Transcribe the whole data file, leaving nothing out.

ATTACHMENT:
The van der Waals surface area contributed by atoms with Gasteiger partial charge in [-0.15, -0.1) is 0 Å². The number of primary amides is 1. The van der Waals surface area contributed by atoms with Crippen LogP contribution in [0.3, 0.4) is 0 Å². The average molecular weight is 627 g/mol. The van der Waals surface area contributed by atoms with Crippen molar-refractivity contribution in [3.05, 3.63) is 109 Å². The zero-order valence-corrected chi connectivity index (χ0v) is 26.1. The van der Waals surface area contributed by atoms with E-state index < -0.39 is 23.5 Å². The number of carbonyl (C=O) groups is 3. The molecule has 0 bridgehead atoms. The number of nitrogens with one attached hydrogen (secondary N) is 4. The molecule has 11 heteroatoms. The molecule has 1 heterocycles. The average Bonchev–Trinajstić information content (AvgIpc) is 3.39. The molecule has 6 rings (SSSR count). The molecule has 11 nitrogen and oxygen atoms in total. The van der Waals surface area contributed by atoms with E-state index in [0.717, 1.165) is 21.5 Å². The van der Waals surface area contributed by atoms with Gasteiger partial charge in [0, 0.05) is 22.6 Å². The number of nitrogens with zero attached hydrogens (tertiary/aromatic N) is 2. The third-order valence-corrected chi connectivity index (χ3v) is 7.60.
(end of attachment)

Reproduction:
The van der Waals surface area contributed by atoms with Gasteiger partial charge in [-0.15, -0.1) is 0 Å². The number of primary amides is 1. The van der Waals surface area contributed by atoms with Crippen LogP contribution in [0.3, 0.4) is 0 Å². The average molecular weight is 627 g/mol. The van der Waals surface area contributed by atoms with Crippen molar-refractivity contribution in [3.05, 3.63) is 109 Å². The zero-order valence-corrected chi connectivity index (χ0v) is 26.1. The van der Waals surface area contributed by atoms with E-state index < -0.39 is 23.5 Å². The number of carbonyl (C=O) groups is 3. The molecule has 0 bridgehead atoms. The number of nitrogens with one attached hydrogen (secondary N) is 4. The molecule has 11 heteroatoms. The molecule has 1 heterocycles. The average Bonchev–Trinajstić information content (AvgIpc) is 3.39. The molecule has 6 rings (SSSR count). The molecule has 11 nitrogen and oxygen atoms in total. The van der Waals surface area contributed by atoms with E-state index in [0.717, 1.165) is 21.5 Å². The van der Waals surface area contributed by atoms with Gasteiger partial charge in [0, 0.05) is 22.6 Å². The number of nitrogens with zero attached hydrogens (tertiary/aromatic N) is 2. The third-order valence-corrected chi connectivity index (χ3v) is 7.60.